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RE: Cratoavis, new enantiornithine bird from the Early Cretaceous of Brazil (free pdf)
Anyone else find the timing and substance of this paper rather suspicious? The
same authors had their previous paper in Nature Communications which fully
described the specimen accepted on April 10th, then submitted this paper naming
it on May 18th, to have it accepted the next day (showing there couldn't have
been much if any review). Indeed, the fact the third and fourth sections are
titled "Three The Fossil Preservation" and "Four Systematic Paleontology" while
the first and second lack "One" or "Two" on their titles shows review was
neglected. Then there's figure 4 which has a caption with abbreviations and
autapomorphies inside the figure box, which is itself captioned. Did the
authors submit a manuscript describing and naming Cratoavis to Nature, but have
that part rejected, and submitted the naming portion to the Brazilian Journal
of Geology with some "fast track" to publication?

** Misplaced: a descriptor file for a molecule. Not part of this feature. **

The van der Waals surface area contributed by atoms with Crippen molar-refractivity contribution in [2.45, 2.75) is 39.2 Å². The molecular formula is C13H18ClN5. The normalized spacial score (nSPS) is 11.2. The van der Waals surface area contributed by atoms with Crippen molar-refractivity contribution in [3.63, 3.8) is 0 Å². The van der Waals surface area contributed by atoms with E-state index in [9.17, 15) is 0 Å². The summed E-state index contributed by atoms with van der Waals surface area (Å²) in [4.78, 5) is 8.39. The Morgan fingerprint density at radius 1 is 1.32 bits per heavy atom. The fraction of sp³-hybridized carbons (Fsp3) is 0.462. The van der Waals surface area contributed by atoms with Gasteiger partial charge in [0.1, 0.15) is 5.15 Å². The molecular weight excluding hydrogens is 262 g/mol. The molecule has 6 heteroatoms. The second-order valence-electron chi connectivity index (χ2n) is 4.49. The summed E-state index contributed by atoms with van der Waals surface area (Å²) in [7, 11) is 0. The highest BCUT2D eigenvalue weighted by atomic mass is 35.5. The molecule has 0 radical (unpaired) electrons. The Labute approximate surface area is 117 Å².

> Date: Sun, 5 Jul 2015 08:49:08 -0700
> From: firstname.lastname@example.org
> To: email@example.com; VRTPALEO@usc.edu
> Subject: Cratoavis, new enantiornithine bird from the Early Cretaceous of
> Brazil (free pdf)
> Ben Creisler
> A new paper in open access:
> Ismar Carvalho, Fernando E. Novas, Federico L. Agnolín, Marcelo P.
> Isasi, Francisco I. Freitas and José A. Andrade (2015).
> A new genus and species of enantiornithine bird from the Early
> Cretaceous of Brazil.(FAST TRACK)
> Brazilian Journal of Geology 45 (2): 161–171
> The fossil record of birds in Gondwana is almost restricted to the
> Late Cretaceous. Herein we describe a new fossil from the Araripe
> Basin, Cratoavis cearensis nov. gen et sp., composed of an articulated
> skeleton with feathers attached to the wings and surrounding the body.
> The present discovery considerably extends the temporal record of the
> Enantiornithes birds at South A
> first time, an almost complete and articulated skeleton of an Early
> Cretaceous bird from South America is documented.
> NOTE: This is the fossil specimen that was first announced back in June:
> Ismar de Souza Carvalho, Fernando E. Novas, Federico L. Agnolín,
> Marcelo P. Isasi, Francisco I. Freitas & José A. Andrade (2015)
> A Mesozoic bird from Gondwana preserving feathers.
> Nature Communications 6, Article number: 7141
> Many thanks to Vahe Demirjian for bringing this new paper to my attention.